We have to start by never again calling food “good” and “clean,” or “bad” and “cheating.” Food is just food. It has no moral qualities. Unless we haven’t washed it, all food is clean. The food we eat is not a reflection of our righteousness as individuals.

Eventually, we will believe that any food can fit into our lives. We will learn that we have preferences and we have cravings. But we never feel out of control around food again because we’re allowed to eat anything we want to eat. 


4. Feed hunger

When we need to pee, we don’t wonder whether we really need to pee. We just go. When we are thirsty, we don’t question our thirst. We just drink. When we need to blink, we don’t second-guess our eyes. We just blink.

Hunger is a natural and healthy urge that our bodies use to tell us it’s time to eat. Our culture and billion-dollar companies tell us that we need to “overcome” hunger with tricks, but that’s unnecessary. When we are hungry, we should eat. 

Sure, people who have a tendency to binge eat may need to learn to check in on hunger to make sure that it’s coming from the body and not an emotional need that can be met in other ways, but this has been over-emphasized. Emotional eating has been turned into a condition to be overcome, when it’s actually not. Once we have gone through the first three steps, over-eating, mindless eating and emotional eating will all happen rarely, and when they do, it’s not a big deal.

Hunger cues are a little different for everyone. Most of us who have eating disorders have numbed our normal hunger cues and only notice our STARVING cues (which we can also train ourselves to ignore). Recognizing hunger is actually an advanced skill in recovery, which is why many of us start off with meal plans or at least eating on a schedule to help us in the early stages of rebuilding our mind-body connection when it comes to food. 

So much hunger!

Once we start to learn our hunger cues, we may be surprised or even frightened by how often we are hungry and how many times per day we need to eat. We need to keep snacks available so that we can respond to our hunger cues every time (or at least as often and as soon as possible) we feel it. This is how we rebuild body trust and relearn intuition. When we are in recovery we must feed our hunger reliably and completely as if it were a tiny puppy in our care. We wouldn’t restrict a puppy, and we must not restrict our body’s hunger.

Over time, we will gradually begin to pick up on hunger cues earlier and more reliably. We will begin to trust our body when it tells us it’s hungry. Sometimes we’ll get too hungry, and sometimes we’ll get uncomfortably full, but we try not to get starving, and we can reliably count on the fact that we can eat whenever we get hungry. 

5. Be flexible

Someone who has had an eating disorder has been dealing with disordered eating thinking and behaviors for a long time. We have been actively and forcefully ignoring our body’s intuition, striking it down every time it tries to communicate with us. We have been rigid in our thinking and behavior.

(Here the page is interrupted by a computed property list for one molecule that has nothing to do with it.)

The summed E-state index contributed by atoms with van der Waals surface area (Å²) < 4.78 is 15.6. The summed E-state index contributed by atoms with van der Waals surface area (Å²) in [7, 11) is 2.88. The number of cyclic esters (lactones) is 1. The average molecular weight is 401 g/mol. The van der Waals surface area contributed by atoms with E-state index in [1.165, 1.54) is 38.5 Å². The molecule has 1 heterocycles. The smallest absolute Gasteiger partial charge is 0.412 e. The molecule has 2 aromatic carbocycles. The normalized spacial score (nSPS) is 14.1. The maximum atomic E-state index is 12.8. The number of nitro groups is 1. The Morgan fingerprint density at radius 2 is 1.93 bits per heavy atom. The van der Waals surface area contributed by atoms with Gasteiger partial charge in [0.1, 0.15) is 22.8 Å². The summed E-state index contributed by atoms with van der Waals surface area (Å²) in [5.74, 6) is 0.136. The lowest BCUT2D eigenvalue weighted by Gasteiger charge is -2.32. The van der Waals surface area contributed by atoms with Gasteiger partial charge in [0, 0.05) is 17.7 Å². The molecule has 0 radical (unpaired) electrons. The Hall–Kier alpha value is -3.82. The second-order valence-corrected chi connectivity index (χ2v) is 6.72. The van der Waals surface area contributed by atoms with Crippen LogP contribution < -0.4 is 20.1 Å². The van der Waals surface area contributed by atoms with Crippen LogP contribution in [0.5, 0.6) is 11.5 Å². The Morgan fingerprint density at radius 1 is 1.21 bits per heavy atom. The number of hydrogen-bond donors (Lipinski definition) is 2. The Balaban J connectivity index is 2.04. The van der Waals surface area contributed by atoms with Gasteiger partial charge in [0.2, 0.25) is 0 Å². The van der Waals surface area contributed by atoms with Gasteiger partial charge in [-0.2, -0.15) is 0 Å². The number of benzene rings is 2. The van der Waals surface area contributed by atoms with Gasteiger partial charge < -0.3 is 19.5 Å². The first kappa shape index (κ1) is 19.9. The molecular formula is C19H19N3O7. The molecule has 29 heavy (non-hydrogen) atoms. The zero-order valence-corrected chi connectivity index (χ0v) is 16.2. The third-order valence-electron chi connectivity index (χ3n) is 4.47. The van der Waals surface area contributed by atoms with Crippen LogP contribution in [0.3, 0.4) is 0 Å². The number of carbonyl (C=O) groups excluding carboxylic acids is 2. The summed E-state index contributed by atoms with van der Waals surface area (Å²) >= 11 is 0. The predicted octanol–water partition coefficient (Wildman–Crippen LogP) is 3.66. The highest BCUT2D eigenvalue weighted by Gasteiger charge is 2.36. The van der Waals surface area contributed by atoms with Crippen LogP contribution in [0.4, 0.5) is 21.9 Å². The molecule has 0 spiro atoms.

To heal, we have to find a new pattern, a new way of eating that works for us. This becomes our own personal “normal.” Some of us may stick to a regular schedule and feed ourselves fairly set portions and meals. Others of us may be very flexible and “follow our hunger” every day, eating more some days, less on other days.

Exactly when and what we eat is less important than how we feel about eating. Our goal in recovery is to achieve a peaceful co-existence with food and be neither obsessed or afraid of what we are eating and how much we are eating.

It is natural and normal to experience recovery as a winding road, not a straight line. Sometimes we will under-eat. Sometimes we will over-eat. Some of us may purge. Some of us may really struggle with becoming a normal eater after our eating disorder. What matters is that we observe what’s going on, reach out for help, gather our resources, and begin again.

Parents can help kids become normal eaters after eating disorders

Feeding a child with an eating disorder isn’t easy, and that continues into recovery and beyond. The best thing a parent can do to help their child become a normal eater after an eating disorder is to support and practice normal eating. This means we need to look at areas in which we are restricting and controlling our food, and learn to reject diet culture. It can require changes that we may not like, but our efforts can make a significant impact on our kids’ recovery.

Non-Diet HAES Parenting Tips

Non-Diet/Health At Every Size® Fact Sheets, Guidelines, and Scripts

  • Fact Sheets About Weight Stigma, Diet Culture, Kids and Diets, and More
  • Non-Diet Parent Guidelines
  • Non-Diet Parent Scripts About Responding to Fat Talk, Diet Talk, and More
  • What to Say/Not Say When Talking About Bodies and Food

Ginny Jones is on a mission to empower parents to help their kids recover from eating disorders, body image issues, and other mental health conditions.  She’s the founder of, an online resource supporting parents who have kids with eating disorders, and a Parent Coach who helps parents who have kids with mental health issues.

Ginny has been researching and writing about eating disorders since 2016. She incorporates the principles of neurobiology and attachment parenting with a non-diet, Health At Every Size® approach to health and recovery.

See Our Parent’s Guide To Eating & Feeding A Child With An Eating Disorder